Focus on Learning, Every Student, Every Adult, Every Day, Growth for all.
Madison Middle School is a cooperative partnership of students, parents,staff, and community members who have a vision of our school as a challenging and fun place to learn. Our school will provide memorable learning experiences for all students so that they can grow to be successful adults. We accept the challenges facing us today, and dedicate ourselves, individually and together, to the fulfillment of this vision. In order to make this happen, we will:
- Create a safe, clean, caring community.
- Take pride in the many races and backgrounds of the people who make up our school, honoring those things that make us different from each other.
- Find daring and exciting ways to teach, so students will work hard to learn as much as they can.
- Use the arts and modern technology in our teaching and learning learn how to take better care of the world’s resources.
We accept the challenges facing us today, and dedicate ourselves, individually and together, to the fulfillment of this vision.
Madison’s programs are centered around “Turning Points”or “Best Practices for Middle Schools” that say that a middle school should:
- Teach a curriculum grounded in rigorous, public academic standards for what students should know and be able to do, relevant to the concerns of adolescents and based on how students learn best.
- Use instructional methods designed to prepare all students to achieve higher standards and become lifelong learners.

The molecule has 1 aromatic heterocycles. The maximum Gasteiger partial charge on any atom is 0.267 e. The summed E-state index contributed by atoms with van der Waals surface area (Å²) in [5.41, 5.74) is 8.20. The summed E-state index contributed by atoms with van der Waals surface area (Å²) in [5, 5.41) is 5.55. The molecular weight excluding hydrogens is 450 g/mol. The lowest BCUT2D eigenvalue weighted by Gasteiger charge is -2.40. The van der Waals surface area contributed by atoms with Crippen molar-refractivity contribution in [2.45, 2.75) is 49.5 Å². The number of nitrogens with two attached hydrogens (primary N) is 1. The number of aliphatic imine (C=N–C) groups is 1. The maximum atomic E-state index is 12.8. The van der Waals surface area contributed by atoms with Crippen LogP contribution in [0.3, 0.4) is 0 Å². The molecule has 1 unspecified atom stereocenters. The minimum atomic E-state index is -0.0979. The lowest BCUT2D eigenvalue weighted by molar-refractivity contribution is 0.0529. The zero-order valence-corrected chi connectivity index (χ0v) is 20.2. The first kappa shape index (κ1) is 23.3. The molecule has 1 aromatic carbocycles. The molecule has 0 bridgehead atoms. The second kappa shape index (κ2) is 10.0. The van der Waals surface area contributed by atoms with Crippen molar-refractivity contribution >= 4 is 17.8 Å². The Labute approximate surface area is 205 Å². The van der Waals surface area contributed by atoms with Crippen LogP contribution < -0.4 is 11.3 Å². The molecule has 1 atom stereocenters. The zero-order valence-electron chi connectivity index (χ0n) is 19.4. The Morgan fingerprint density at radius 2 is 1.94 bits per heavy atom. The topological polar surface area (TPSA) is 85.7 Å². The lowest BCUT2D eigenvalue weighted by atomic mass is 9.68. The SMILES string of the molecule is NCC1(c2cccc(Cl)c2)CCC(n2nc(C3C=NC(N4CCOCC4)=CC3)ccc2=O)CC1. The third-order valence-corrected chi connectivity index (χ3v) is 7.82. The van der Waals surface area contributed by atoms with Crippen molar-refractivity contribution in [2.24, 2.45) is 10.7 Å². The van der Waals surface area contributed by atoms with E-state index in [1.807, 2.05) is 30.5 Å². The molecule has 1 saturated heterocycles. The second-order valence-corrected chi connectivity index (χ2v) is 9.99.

- Staff middle grades schools with teachers who are expert at teaching young adolescents, and engage teachers in ongoing, targeted professional development opportunities.
- Organize relationships for learning, to create a climate of intellectual development and a caring community of shared educational purpose. Govern democratically, through direct or representative participation by all school staff members--the adults who know the students best.
- Provide a safe and healthy school environment as part of improving academic performance and developing caring and ethical citizens.
- Involve parents and communities in supporting student learning and healthy development. School History
In 1927 the Seattle school board purchased the West Seattle site from William Sieverts and Earl King for $22,543.00. That year, the annual school report noted that the site had been selected and that “…plans are now being advanced to completion.” Architect Floyd Naramore reported the building, like many elementary schools built during the late 1920’s, was designed for future additions.
In 1928 construction on the newest intermediate school began, tentatively called West Seattle Intermediate School, and later renamed for James Madison. The school opened in September of 1929, with 749 seventh and eighth grade students transferred from Alki, Gatewood, Fauntleroy, Jefferson, and Lafayette schools. Later students from E.C. Hughes and Youngstown (Cooper) were moved to Madison. The capacity of the original structure was 1300; the 1931 addition by architect Naramore increased capacity to 1750 students.
In 1931 a Japanese cherry tree was planted in the northeast corner of the lawn in front of the building; In February of the following year it was dedicated in commemoration of the two-hundredth anniversary of George Washington’s birth. In the late ‘30s art class students painted murals in the study hall and the library; the study hall murals depicted themes of the “four freedoms,’inspired by study of the Atlantic Charter, and Pacific Northwest industries.
Enrollment in Madison grew steadily, from 1178 students in 1938 to 1319 in 1952. By 1961 average daily attendance had reached near-capacity, 1650, with the addition of graduates from newer elementary schools, such as Schmitz Park, Fairmount Park, and Genessee Hill. Attendance dropped in the early ‘70s to approximately 1400.
In September of 1973 the new gymnasium, located south of the original building, was dedicated. Today the building houses grades six, seven, and eight.
(Text from the Historic Building Survey for the Seattle Public Schools, 1989)